HONG KONG: Hopes that Hong Kong’s 2017 election will be democratic have been dashed after a senior Chinese leader said, regardless of the vote, Beijing will have the final say on who is appointed Hong Kong’s next leader. Qiao Xiaoyang, Chairman of the law committee of the National People’s Congress, said China will not allow someone who “confronts” Beijing to become Hong Kong’s leader. “First, the nomination committee will decide. Then voters in Hong Kong will decide. Lastly, the central government will decide whether to appoint or not,” Qiao said.
Privacy law withdrawn
Hong Kong: Hong Kong’s government yesterday backed down from introducing a controversial privacy law following a campaign by journalists who said the move would infringe on press freedoms. Critics slammed the government over a bid to restrict access to information about company directors, after such details were used in a series of investigative reports to expose the hidden wealth of Chinese officials. The government said it would shelve the proposal, which would have allowed company directors to have their residential address and identity card number blocked from public view, to allow time for consultation.
Ghost town on Google Maps
TOKYO: Visitors to Google Maps can now roam virtually through the overgrown streets of an abandoned town where time has stood still since a tsunami crippled Japan’s Fukushima nuclear plant two years ago. The mapping site is offering views of the deserted streets of Namie, half of which sits within the 20km (12-mile) no-go zone around the plant, wrecked when the 2011 tsunami crashed into Japan.
Lanka denies BBC claims
COLOMBO: Sri Lanka Broadcasting Corporation (SLBC) yesterday denied meddling with BBC programmes after the later suspended World Service FM broadcasts to the country, alleging interference in Tamil programming. “We have not jammed the programme or edited it,” SLBC Chairman Hudson Samarasinghe said. “They stopped the feed. They have not informed me why they did it,” he said.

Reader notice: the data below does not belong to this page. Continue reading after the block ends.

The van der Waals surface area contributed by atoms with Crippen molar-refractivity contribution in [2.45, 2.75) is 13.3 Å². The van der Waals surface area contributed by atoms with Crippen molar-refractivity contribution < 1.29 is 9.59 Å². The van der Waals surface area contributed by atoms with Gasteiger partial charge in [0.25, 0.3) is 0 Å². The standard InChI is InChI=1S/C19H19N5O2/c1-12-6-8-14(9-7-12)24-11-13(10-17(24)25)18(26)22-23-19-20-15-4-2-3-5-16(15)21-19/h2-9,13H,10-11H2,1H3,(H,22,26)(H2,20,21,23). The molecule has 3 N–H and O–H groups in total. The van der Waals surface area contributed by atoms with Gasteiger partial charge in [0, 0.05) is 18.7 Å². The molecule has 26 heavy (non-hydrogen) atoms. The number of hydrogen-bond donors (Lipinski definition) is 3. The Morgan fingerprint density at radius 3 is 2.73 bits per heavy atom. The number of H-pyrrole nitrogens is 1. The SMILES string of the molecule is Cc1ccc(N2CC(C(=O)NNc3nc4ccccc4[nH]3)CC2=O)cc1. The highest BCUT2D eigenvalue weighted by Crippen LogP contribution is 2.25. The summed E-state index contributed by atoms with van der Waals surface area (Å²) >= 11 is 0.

2 die, 11 hurt in knife attack
SHANGHAI: A knife-wielding attacker killed two relatives and then attacked 11 people, including six children, outside a school in China’s commercial hub of Shanghai, state media said yesterday. The man, whose surname was given as Zang, killed his sister and her mother-in-law at their during a dispute over money. He then attacked parents and children outside an elementary school in the suburban district of Fengxian as pupils were coming out.
Bid to kill with poisoned shoes
TOKYO: A man who allegedly tried to kill a woman he was stalking by putting poison in her shoes was arrested yesterday, police said. She did not die, but developed gangrene in part of her left foot. Police said Tatsujiro Fukasawa, 40, put hydrofluoric acid in her shoes. He is believed to have obtained the chemical at his workplace. He has denied the allegation.